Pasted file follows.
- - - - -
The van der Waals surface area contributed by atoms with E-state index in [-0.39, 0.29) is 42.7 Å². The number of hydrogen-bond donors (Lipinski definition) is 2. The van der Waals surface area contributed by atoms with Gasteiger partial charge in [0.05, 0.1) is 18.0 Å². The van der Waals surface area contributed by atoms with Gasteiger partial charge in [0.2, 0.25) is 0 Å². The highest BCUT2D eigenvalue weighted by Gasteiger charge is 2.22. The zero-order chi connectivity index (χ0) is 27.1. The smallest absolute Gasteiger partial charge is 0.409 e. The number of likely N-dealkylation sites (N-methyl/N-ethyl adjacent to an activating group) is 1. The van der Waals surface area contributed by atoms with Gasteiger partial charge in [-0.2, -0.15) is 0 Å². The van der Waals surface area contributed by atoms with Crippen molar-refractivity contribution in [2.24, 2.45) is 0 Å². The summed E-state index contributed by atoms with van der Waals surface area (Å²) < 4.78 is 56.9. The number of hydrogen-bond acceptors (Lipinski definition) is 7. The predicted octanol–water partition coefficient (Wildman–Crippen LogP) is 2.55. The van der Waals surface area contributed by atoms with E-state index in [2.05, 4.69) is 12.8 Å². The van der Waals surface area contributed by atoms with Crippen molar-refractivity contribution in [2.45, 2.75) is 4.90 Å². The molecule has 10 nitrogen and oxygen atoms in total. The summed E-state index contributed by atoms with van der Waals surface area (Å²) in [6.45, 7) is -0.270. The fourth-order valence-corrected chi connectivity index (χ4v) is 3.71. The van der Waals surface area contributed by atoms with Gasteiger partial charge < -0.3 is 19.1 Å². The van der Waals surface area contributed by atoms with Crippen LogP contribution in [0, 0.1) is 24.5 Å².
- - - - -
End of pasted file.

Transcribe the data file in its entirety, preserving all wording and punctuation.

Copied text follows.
The van der Waals surface area contributed by atoms with E-state index in [-0.39, 0.29) is 42.7 Å². The number of hydrogen-bond donors (Lipinski definition) is 2. The van der Waals surface area contributed by atoms with Gasteiger partial charge in [0.05, 0.1) is 18.0 Å². The van der Waals surface area contributed by atoms with Gasteiger partial charge in [0.2, 0.25) is 0 Å². The highest BCUT2D eigenvalue weighted by Gasteiger charge is 2.22. The zero-order chi connectivity index (χ0) is 27.1. The smallest absolute Gasteiger partial charge is 0.409 e. The number of likely N-dealkylation sites (N-methyl/N-ethyl adjacent to an activating group) is 1. The van der Waals surface area contributed by atoms with Gasteiger partial charge in [-0.2, -0.15) is 0 Å². The van der Waals surface area contributed by atoms with Crippen molar-refractivity contribution in [2.24, 2.45) is 0 Å². The summed E-state index contributed by atoms with van der Waals surface area (Å²) < 4.78 is 56.9. The number of hydrogen-bond acceptors (Lipinski definition) is 7. The predicted octanol–water partition coefficient (Wildman–Crippen LogP) is 2.55. The van der Waals surface area contributed by atoms with E-state index in [2.05, 4.69) is 12.8 Å². The van der Waals surface area contributed by atoms with Crippen molar-refractivity contribution in [2.45, 2.75) is 4.90 Å². The molecule has 10 nitrogen and oxygen atoms in total. The summed E-state index contributed by atoms with van der Waals surface area (Å²) in [6.45, 7) is -0.270. The fourth-order valence-corrected chi connectivity index (χ4v) is 3.71. The van der Waals surface area contributed by atoms with Gasteiger partial charge < -0.3 is 19.1 Å². The van der Waals surface area contributed by atoms with Crippen LogP contribution in [0, 0.1) is 24.5 Å².